An impressive 4-1 start provided hope, but by season’s end, the Barons sported a sorry 22-45-13 record, landing them again in the Adams Division basement, well outside of the playoffs. Attendances remained low and the overwhelmed Gunds’ financial books were covered in red ink. The brothers wanted out of Cleveland.
With no potential buyers on the horizon, Gordon Gund devised the unusual idea of merging with another downtrodden team. The Minnesota North Stars, getting wind of the plan, came forward as willing dance partners. The team had finished dead last in the NHL in 1977-78 and fans were staying away from the Met Center.
Having missed the playoffs in five of the previous six seasons, the Stars, like the Barons, were close to collapse. North Star Financial Corp., a conglomerate of nine men who owned the North Stars from their inception in 1967, couldn’t sign the proposed deal fast enough. The NHL Board of Governors, presented with the chance to rid themselves of the headache that the Seals/Barons franchise had been for 11 years, couldn’t get their pens out of their blazer pockets quick enough either. They happily approved the transaction on June 14, 1978.
The Barons Cease to Exist
Under the terms of the merger, the Cleveland franchise ceased to exist. The Gunds purchased the Stars for about $12 million and assumed their outstanding debts. All but five of the Barons’ players were absorbed by Minnesota, and the combined entity continued to operate as the North Stars.
With essentially two rosters available to create one team, the Stars couldn’t help but improve on the ice. Holdovers from the previous year’s North Stars included centers Tim Young and Glen Sharpley (each had scored over 20 goals), left winger Per-Olov Brasar (20 goals) and D-man Brad Maxwell (18 goals and 47 points). Add up-and-coming talents from the Barons like MacAdam, winger Mike Fidler and center Dave Gardner, along with proven starter Meloche in goal, and the new Minnesota roster was suddenly respectable.
The new North Stars improved by a whopping 23 points in 1978-79 and got even better in 1979-80. Led by emerging star Bobby Smith (their first-overall pick in the 1978 Draft), the Stars finished eight games above .500 and made it to the semifinals, losing out to the Philadelphia Flyers in five games. In the quarterfinals, however, they had succeeded in doing what no team had done in five years: knock the Montreal Canadiens out of the playoffs. They did so with a stunning 3-2 Game 7 win in the Montreal Forum. Ex-Seal MacAdam scored the winner with only 1:26 left to play.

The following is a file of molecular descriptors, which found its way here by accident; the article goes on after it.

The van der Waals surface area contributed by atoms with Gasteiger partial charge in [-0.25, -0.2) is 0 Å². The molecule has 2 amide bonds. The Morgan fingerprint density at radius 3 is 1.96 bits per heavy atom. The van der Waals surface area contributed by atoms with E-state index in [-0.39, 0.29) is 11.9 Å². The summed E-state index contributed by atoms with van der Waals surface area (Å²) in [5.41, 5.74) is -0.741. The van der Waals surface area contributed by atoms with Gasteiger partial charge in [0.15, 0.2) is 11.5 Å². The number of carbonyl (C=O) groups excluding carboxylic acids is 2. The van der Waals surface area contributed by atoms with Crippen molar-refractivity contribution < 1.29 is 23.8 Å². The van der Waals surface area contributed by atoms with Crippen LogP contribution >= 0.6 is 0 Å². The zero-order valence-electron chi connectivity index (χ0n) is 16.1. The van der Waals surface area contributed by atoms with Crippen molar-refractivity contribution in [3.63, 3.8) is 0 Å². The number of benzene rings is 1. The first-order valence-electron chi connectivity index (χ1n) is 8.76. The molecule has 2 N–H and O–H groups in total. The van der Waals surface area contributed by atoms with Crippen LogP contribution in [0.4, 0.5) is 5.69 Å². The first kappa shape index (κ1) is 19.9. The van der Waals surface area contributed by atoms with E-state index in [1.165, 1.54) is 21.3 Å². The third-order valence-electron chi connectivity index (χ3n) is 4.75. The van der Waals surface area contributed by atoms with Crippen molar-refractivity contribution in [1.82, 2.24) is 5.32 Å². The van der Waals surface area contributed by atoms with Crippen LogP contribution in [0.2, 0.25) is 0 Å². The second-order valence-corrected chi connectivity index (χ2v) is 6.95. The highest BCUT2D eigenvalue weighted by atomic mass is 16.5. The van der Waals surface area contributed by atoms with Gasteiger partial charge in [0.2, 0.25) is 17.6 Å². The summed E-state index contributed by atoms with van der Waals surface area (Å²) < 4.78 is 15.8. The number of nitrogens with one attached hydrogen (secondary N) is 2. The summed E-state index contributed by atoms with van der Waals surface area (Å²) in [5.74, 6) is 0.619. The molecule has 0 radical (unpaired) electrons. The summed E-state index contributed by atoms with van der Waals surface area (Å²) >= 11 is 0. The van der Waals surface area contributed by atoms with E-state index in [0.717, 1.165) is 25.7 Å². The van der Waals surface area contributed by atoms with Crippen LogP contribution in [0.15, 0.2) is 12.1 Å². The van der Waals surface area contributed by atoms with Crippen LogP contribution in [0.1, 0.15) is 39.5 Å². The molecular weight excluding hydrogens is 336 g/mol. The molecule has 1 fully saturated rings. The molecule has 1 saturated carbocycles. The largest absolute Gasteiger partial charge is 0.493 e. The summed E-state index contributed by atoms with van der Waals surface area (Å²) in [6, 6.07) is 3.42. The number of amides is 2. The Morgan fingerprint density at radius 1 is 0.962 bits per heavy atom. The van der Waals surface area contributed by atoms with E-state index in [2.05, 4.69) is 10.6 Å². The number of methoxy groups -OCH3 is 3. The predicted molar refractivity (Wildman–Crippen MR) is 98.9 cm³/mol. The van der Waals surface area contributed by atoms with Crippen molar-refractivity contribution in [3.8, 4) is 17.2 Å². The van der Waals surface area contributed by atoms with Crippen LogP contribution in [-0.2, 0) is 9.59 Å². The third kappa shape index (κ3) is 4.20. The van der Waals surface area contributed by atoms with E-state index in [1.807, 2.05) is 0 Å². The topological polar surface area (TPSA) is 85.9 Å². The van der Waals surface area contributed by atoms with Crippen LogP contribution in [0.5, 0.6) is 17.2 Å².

Minnesota Makes its Mark
With the addition of high-scoring rookie Dino Ciccarelli, the Stars kept climbing the following season, defeating the Boston Bruins, Buffalo Sabres and Calgary Flames to make it to the franchise’s first Stanley Cup Final; they lost in five games to the defending champion New York Islanders. Despite the defeat, the North Stars had finally earned the respect of the league.
“I’ve been proud of my guys all season long, and I’m proud of them tonight,” said coach Glen Sonmor after the final game.
The Gunds’ unorthodox idea of a merger three years earlier had paid off and more. Although the North Stars rarely shined as bright as they did that spring, and moved to Dallas in 1993, the marriage of two forlorn franchises in 1978 turned the North Stars into a winner and provided Minnesota hockey fans with a host of memories that many still treasure today.
Greg Enright is a veteran journalist, writer and hockey historian. He enjoys diving into newspaper and magazine archives and digging out forgotten or little-known stories from the game’s past. Greg is the author of “The Pittsburgh Penguins – The First 25 Years,” published in March 2020 by McFarland. A member of the Society for International Hockey Research and a lifelong Penguins fan, Greg lives in Toronto.